Sunday, September 23, 2012

Amy Lincoln, John Avelluto, James Prez and Other Heros

Amy Lincoln

My friend Julie Tores organized an exhibition of artists that not only make work she is inspired by but who also involve themselves in the art community.  These are people that give much more to the art scene than take from it.  According to Julie, "They show and talk about other artist's work in a meaningful way, and provide venues for us to meet, look, think and engage both face-to-face and on-line."  I should also add that most of the work she chose to put into the show was work that the artists never intended to exhibit publicly; in some cases she scrounged around piles of forgotten work or found a piece hidden in the corner of dusty studio. 

Here is a list of all the artists and their projects...
Liz Atzberger (Airplane), John Avelluto (Bay Ridge Storefront Art Walk), Brett Baker (Painters' Table), Paul Behnke (Structure and Imagery), Deborah Brown (Storefront Bushwick), Sharon Butler (Two Coats of Paint), Kevin Curran (Airplane), Joy Curtis (Pioneers of Inspiration), Paul D'Agostino (Centotto), Rob De Oude (Parallel Art Space), Lacey Fekishazy (Sardine), Enrico Gomez (Parallel Art Space), Chris Harding (English Kills), Katarina Hybenova (Bushwick Daily), Lars Kremer (Airplane), Ellen Letcher (Famous Accountants), Amy Lincoln (The Laundromat), Loren Munk (The James Kalm Report), Matthew Mahler (Small Black Door), Mike Olin (Pioneers of Inspiration), James Prez (artist/organizer), Kevin Regan (Famous Accountants), Jonathan Terranova (Small Black Door), Austin Thomas (Pocket Utopia)

The gallery itself is very interesting and is refereed to as an apartment gallery.  Here's what the website says...

Small Black Door is a project space located in Ridgewood, Queens. Artists Jonathan Terranova and Matthew Mahler founded the space in late 2010 with the intention of bringing emerging artists and thinkers together. Located in the basement of a diverse Queens neighborhood, Small Black Door physically embodies the challenge of a new generation of artists in their quest to explore alternative venues and ideas within an established art system.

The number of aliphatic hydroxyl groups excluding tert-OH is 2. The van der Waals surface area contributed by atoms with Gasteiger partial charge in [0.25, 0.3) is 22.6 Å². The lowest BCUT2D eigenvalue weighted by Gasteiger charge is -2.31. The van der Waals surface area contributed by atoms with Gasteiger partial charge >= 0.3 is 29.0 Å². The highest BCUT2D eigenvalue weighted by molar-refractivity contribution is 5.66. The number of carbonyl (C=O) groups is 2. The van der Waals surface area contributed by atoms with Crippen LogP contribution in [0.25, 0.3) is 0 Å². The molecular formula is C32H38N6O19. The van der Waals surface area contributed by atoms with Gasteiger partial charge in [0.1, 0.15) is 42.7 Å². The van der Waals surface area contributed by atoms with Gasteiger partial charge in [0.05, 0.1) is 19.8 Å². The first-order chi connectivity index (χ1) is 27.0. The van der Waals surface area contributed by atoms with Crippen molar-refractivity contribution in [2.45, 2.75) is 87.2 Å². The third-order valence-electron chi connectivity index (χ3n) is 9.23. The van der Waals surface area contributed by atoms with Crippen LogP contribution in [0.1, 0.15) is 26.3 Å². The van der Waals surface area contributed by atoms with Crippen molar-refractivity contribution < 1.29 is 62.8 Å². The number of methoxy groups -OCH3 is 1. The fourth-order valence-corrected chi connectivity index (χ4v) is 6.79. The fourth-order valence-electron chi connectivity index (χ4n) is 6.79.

Small Black Door

John Avelluto

John's art first struck me as being of bad taste.  It looked cheap, gross, and not very sophisticated.  But I soon realized that these unflattering words were actually compliments.  I fell into his trap.  And after talking to Julie about his work I learned that everything in his paintings was made of acrylic paint!  The yellowing baloney that he drew Jesus on was not real baloney; the cheap wood panelling that he drew diamond "s" shapes on was not cheap wood panelling; and the plain sheet of blank paper was not a plain sheet of blank paper.  John is both a magician and a terrific artist with a genuine knack for humor.

 Amy Lincoln

Amy's work is simple, introspective, and charming.  Her small paintings and drawings are magical and they exhibit a developed visual language primarily of flattened space and forms, abstracted shapes, and soft colors.  Her work is soothing but also has a kind of tension to it, that I think in part is from the figures in her work (all self-portraits except for the one immediately below this paragraph) confronting the us, the viewers, with an unnerving stare.

 James Prez

James's art was my favorite in the exhibition.  From what I understand he draws and paints on anything and everything he can find.  His drawings become little sculptures because of their tactile qualities and uneven edges of the materials we works with.  His sculptures in particular fascinate me.  I want to see more of his work and I wonder if he creates larger sculptures, drawings, and paintings.

Some other heros whose work I loved...

Joy Curtis

Enrico Gomez

Loren Munk

Rob de Oude

Katarina Hybenova

Brett Baker

Paul Behnke

Lars Kremer

Ellen Letcher

Kevin Curran

Sharon Butler

Austin Thomas

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